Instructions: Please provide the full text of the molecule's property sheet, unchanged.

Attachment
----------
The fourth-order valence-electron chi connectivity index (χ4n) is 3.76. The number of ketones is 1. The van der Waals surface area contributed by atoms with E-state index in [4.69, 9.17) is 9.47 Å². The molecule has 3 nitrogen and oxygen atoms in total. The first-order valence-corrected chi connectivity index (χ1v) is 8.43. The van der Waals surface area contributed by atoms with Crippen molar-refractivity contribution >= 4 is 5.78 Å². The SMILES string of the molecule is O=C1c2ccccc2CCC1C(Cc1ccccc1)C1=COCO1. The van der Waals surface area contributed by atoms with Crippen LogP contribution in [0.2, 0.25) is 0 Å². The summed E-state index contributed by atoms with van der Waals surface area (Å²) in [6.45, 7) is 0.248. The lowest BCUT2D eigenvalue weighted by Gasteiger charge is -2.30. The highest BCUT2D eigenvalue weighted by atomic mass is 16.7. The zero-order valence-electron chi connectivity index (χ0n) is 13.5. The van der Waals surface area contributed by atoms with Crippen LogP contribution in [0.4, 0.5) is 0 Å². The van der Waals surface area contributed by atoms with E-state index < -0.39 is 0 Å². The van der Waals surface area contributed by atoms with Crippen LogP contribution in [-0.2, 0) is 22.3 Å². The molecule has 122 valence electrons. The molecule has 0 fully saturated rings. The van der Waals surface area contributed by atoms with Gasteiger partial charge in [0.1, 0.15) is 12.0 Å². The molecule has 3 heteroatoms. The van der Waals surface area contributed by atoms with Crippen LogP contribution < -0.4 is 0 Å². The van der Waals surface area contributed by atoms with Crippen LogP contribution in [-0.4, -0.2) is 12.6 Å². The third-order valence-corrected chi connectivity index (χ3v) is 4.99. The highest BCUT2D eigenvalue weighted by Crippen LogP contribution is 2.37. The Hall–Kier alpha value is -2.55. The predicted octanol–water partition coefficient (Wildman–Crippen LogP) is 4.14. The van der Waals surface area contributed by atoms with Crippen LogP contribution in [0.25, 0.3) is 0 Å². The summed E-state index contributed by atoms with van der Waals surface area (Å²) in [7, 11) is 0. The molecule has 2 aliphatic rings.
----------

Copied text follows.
The fourth-order valence-electron chi connectivity index (χ4n) is 3.76. The number of ketones is 1. The van der Waals surface area contributed by atoms with E-state index in [4.69, 9.17) is 9.47 Å². The molecule has 3 nitrogen and oxygen atoms in total. The first-order valence-corrected chi connectivity index (χ1v) is 8.43. The van der Waals surface area contributed by atoms with Crippen molar-refractivity contribution >= 4 is 5.78 Å². The SMILES string of the molecule is O=C1c2ccccc2CCC1C(Cc1ccccc1)C1=COCO1. The van der Waals surface area contributed by atoms with Crippen LogP contribution in [0.2, 0.25) is 0 Å². The summed E-state index contributed by atoms with van der Waals surface area (Å²) in [6.45, 7) is 0.248. The lowest BCUT2D eigenvalue weighted by Gasteiger charge is -2.30. The highest BCUT2D eigenvalue weighted by atomic mass is 16.7. The zero-order valence-electron chi connectivity index (χ0n) is 13.5. The van der Waals surface area contributed by atoms with Crippen LogP contribution in [0.4, 0.5) is 0 Å². The van der Waals surface area contributed by atoms with E-state index < -0.39 is 0 Å². The van der Waals surface area contributed by atoms with Crippen LogP contribution in [-0.2, 0) is 22.3 Å². The molecule has 122 valence electrons. The molecule has 0 fully saturated rings. The van der Waals surface area contributed by atoms with Gasteiger partial charge in [0.1, 0.15) is 12.0 Å². The molecule has 3 heteroatoms. The van der Waals surface area contributed by atoms with Crippen LogP contribution < -0.4 is 0 Å². The van der Waals surface area contributed by atoms with Crippen LogP contribution in [-0.4, -0.2) is 12.6 Å². The third-order valence-corrected chi connectivity index (χ3v) is 4.99. The highest BCUT2D eigenvalue weighted by Crippen LogP contribution is 2.37. The Hall–Kier alpha value is -2.55. The predicted octanol–water partition coefficient (Wildman–Crippen LogP) is 4.14. The van der Waals surface area contributed by atoms with Crippen LogP contribution in [0.25, 0.3) is 0 Å². The summed E-state index contributed by atoms with van der Waals surface area (Å²) in [7, 11) is 0. The molecule has 2 aliphatic rings.